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Popping the bubble

It’s time to recognize the harsh realities of the K-pop industry
Sophie Jordan
Unrealistic body standards are common within the K-pop industry.


It’s no secret that K-pop has changed the entire music industry. BTS’s “Butter” became the most viewed YouTube video in 24 hours in 2021, and more recently, the “it” group NewJeans broke the record for being the fastest K-pop group to get 1 billion streams on Spotify this year. 

K-pop is Korean pop music that features “idols,” or trained singers and dancers, who either perform as part of a group or as a soloist. What differentiates K-pop from other music genres is the role the industry plays in the idols’ promotion.

K-pop offers escapism and community that unites people across the globe. For better or for worse, K-pop celebrities are role models for their fans.

However, we should all be concerned about the extreme lengths idols go to be accepted in their society.

The high beauty standards idols conform to in order to be favored in their society is regularly pointed out by K-pop fans. Just a glance at a picture of an idol, like Jang Wonyoung (장원영) or Kim Jennie (김제니), reveals strict adherence to “Korean beauty standards”: a slim figure, a small v-shaped face, symmetrical facial features, big eyes, fair skin and double eyelids, which are arc-shaped creases between the eyelashes and eyebrows. 

How can one person have all of these features? 

The truth is, most people can’t. At least, not without help.

Plastic surgery is a very common response to the beauty standards of Korea. In fact, Korea is known as the plastic surgery capital of the world. At least one-third of Korean women between the ages 19 to 29 have had it. Ashley Choi, a member of the former group Ladies’ Code, said in a podcast with two other former idols that her company repeatedly pointed out what she needed to fix with plastic surgery, which eventually pressured her to get multiple procedures.

Some idols have reported that they were forced by their company to go on rigid diets to lose weight. 

IU (아이유), a talented idol and actress wanted to lose the weight she had gained while filming a drama, so she went on a diet for five days that consisted of one apple for breakfast, two sweet potatoes for lunch and a protein shake for dinner, without making any changes to her strict schedule. 

TWICE’s Momo (모모) says she was pressured into following a strict diet that restricted even water intake.

These standards for K-pop idols are so harmful to young audiences because we just see the idol. We don’t necessarily take into account what they go through to look the way they do. 

I know I was blind to the harsh realities of the K-pop industry. 

When I first got into K-pop at 12 years old, I was only a fan of BLACKPINK, the most popular female K-pop group. From the very first music video, I thought the four members were flawless. I believed that everything about them was undeniably real and perfect, and I wanted to be just like them.

When I discovered other K-pop groups in the summer before 8th grade, the beauty standards started to affect me in negative ways. Like many other teenagers, I struggled and still struggle with body image, but K-pop made this struggle much worse.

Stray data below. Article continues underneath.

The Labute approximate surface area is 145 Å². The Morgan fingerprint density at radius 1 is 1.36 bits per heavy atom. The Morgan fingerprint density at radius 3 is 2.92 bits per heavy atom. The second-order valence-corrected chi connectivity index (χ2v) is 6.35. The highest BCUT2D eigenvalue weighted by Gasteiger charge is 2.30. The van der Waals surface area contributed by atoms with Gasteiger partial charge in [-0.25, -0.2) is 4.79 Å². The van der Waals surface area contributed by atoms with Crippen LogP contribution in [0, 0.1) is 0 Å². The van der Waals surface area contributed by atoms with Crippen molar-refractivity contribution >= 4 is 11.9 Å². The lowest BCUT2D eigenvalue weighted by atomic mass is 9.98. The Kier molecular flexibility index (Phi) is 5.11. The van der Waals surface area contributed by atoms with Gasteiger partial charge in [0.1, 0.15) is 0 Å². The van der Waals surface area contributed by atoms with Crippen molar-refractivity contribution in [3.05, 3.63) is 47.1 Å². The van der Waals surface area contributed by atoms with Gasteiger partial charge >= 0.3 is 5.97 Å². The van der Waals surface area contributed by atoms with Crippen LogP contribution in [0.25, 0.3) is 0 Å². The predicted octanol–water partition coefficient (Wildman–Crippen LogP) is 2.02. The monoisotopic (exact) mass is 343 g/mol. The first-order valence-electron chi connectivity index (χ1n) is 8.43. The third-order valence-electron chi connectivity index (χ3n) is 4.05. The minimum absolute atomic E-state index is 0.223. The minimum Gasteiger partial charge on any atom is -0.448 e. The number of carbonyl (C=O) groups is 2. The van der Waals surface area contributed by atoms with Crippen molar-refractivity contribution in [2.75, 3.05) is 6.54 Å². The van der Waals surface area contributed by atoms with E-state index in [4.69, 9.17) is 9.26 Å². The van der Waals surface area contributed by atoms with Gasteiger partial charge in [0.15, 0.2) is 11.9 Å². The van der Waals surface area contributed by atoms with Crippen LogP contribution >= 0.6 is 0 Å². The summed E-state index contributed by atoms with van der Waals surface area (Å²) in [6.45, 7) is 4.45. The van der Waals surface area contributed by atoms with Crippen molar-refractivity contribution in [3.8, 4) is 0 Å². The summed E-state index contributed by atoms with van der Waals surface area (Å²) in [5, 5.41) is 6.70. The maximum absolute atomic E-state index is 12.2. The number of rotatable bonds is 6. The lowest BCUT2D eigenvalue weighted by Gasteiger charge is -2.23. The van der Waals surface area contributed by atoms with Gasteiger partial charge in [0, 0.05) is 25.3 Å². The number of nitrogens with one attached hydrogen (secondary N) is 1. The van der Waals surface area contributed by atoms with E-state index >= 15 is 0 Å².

I put my life on hold so I could achieve the perfection I believed idols embodied from what I saw online.

I still keep up with some groups today, but instead of obsessing over idols’ appearances, I  enjoy learning about their skills and listening to their music.

Young K-pop fans should be more aware of what we are consuming. 

Block or scroll past anything that is triggering or that promotes unhealthy behaviors or standards. 

Understand that idols have gone through many years of training to have their skills and many strict diet regimens and plastic surgery procedures to have their appearances. 

Most beauty standards are unrealistic, unattainable and downright unhealthy, and none of us should waste our time trying to fit into a society’s expectations.

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About the Contributors
Farah Arshad
Farah Arshad, Reporter
Avid rock climber and boba tea enthusiast, freshman Farah Ashad is super excited to improve her writing skills and make friends in different grades. Farah loves the South Korean girl group TWICE, specifically the singer Nayeon. She loves Nayeon because she is very talented, has a bold personality and makes her own decisions. Farah has two white short hair cats named Fini and Binki, and would love to adopt another. When she isn’t with her cats, she spends her weekends rock climbing! One of her hidden talents is her ability to solve a 3x3 and a 4x4 Rubik's Cube. Farah is looking forward to her freshman year and her first year on Tatler!
Sophie Jordan, Artist
SJ is a senior artist in her fourth year of Tatler. She has a strong passion for comics and graphic design and likes to combine her imagination and interests. SJ also attended the Savannah College of Art and Design over the summer to focus on her artistic career and plans to apply what she learned to the newspaper. She’s known for her very cartoon based artstyle and expressive characters. Her favorite games are ones with a story, such as “Undertale” and “Omori.” With those games as examples, she has learned how to present a good story through visual media. 

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